|Image 1: The ketogenic diet is also |
referred to as the long chain
triglyceride diet by some dieticians
(image from fingercandymedia.com)
|Illustration 1: Study design.|
... were habituated to a motorised treadmill (Columbus Instruments, OH, USA) over a 14 day period, running at gradually increasing belt velocitiesuntil the rats were "proficient at running on the treadmill for 5 min at a velocity of 10 m/min on a 5° incline". And while I do not think you would call running on a 5° incline at a speed of 10m/min (=0.6km/h or 0.37miles/h) exactly "athletic" in human terms, this was only the initial speed the treadmill was set to in the exercise tests in the course of which the speed was increased by an additional 1 m/min with each minute until the rat fatigued.
Other than one may have expected, none of the fat-feedings induced significant changes in body weight in the sedentary rats, when compared to their chow fat controls (cf. figure 1). The +59% increase in visceral (epididymal) fat, the LCT fed rats experienced, is however a clear marker of impeding metabolic derangement and indicates, in the presence of otherwise unchanged bodyweight, a significant loss of lean body mass in the long chain triglyceride fed rats.
|Figure 1: Selected biomarkers of sedentary and exercised rats after 15 days of standard chow, high medium chain triglyceride or high long chain triglyceride diet in comparison to chow fat, non-exercised control|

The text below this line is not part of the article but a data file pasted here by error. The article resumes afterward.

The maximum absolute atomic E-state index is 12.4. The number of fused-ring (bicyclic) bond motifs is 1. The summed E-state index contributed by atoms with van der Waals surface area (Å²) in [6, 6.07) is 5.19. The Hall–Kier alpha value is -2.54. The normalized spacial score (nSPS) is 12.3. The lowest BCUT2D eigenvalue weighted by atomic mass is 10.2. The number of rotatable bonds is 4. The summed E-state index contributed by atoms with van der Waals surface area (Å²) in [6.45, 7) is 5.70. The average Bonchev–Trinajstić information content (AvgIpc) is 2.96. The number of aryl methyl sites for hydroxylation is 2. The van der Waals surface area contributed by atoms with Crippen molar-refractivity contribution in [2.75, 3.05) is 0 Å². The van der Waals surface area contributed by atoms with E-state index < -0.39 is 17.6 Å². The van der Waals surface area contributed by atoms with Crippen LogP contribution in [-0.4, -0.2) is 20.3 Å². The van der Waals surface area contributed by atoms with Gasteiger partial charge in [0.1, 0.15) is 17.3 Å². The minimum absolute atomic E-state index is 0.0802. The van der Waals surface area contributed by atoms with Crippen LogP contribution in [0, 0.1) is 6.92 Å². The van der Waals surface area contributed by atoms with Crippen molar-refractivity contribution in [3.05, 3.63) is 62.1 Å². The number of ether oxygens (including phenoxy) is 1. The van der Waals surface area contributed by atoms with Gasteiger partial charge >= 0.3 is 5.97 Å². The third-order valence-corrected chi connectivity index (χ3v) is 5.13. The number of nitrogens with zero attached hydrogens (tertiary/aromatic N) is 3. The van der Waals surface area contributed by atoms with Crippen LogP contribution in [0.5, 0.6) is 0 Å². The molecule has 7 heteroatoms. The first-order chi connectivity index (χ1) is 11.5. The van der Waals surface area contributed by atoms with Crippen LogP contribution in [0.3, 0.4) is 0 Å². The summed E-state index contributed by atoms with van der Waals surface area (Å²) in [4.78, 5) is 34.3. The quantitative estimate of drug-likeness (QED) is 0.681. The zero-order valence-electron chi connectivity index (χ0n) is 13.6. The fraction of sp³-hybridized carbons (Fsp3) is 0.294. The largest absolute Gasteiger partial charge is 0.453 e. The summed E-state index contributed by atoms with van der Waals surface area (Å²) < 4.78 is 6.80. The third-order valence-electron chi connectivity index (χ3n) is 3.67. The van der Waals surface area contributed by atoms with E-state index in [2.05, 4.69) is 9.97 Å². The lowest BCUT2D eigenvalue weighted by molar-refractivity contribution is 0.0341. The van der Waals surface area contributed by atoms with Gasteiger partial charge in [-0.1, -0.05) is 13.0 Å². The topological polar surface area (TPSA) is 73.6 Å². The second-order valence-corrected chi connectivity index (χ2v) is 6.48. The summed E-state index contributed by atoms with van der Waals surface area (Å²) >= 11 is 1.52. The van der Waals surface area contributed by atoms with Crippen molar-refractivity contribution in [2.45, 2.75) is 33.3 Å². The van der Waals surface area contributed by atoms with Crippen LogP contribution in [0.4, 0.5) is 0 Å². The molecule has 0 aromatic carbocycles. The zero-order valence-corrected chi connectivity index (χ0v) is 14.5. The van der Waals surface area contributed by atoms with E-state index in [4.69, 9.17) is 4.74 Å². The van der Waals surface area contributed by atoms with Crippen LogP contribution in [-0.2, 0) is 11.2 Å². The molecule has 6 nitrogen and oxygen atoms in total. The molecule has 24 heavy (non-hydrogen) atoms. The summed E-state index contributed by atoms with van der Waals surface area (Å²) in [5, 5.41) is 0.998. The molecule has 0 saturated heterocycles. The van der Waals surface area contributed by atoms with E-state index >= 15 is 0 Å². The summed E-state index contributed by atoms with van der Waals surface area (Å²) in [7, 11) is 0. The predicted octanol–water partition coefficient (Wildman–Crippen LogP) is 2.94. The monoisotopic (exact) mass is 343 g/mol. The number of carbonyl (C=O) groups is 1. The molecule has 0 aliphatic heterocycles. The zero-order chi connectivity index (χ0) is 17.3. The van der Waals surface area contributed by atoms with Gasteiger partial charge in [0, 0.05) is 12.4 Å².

(data calculated based on Murray. 2011b)
[i]t has been theorised that MCT-rich diets might improve energy utilisation during exercise, perhaps through increased ketogenesis, however there is little conclusive evidence for this.Interestingly, one study that is often cited in this context (Fushiki. 1996) in which the swimming endurance capacity of mice fed an MCT-rich diet over 6 weeks increased, used a LCT-fed mice as controls. In view of the results of the study at hand, this "ergogenic effect" of MCTs has to be reevaluated. It is in fact much more likely that MCT-fed rats just avoided the detrimental effect of the LCT diet.
With regard to the fatty acid specific differences Murray et al. observed, one could speculate that in an intermediate phase, i.e. for example in the first 2 weeks of low-carb dieting, where most dieters complain about low energy levels, brain fog and other symptoms of suboptimal energy metabolism, the use of MCTs to provide "carb-like instant energy" could provide an adequate strategy to bridge the time-gap your body needs to ramp up mitochondrial fatty acid oxidation in order to fuel your metabolic demands from dietary fats, alone.
If you have read the Amino Acids for Super Humans write-up on l-carnitine, you are probably already aware that supplementation with L-3-hydroxy-4-N,N,N-trimethylaminobutyric acid (l-carnitine) could help to speed up / sustain your ability to use (long chain) triglycerides as fuel by shuttling the fatty acids into and (this is commonly overlooked) out of your cellular power plants (if you want to know more about LCAR, ALCAR, LCLT & co, read Part IV of the Amino Acids for Super Humans Series).That being said, it would be interesting to see a similar LCT feeding study with appropriate adaptation times in order to decide whether the rats just were not accustomed or generally unable to efficiently metabolize the long chain triglycerides and to access what the long-term consequences of the upregulation of PPAR-gamma and UCP3 in the heart muscle will look like. I'll keep you updated!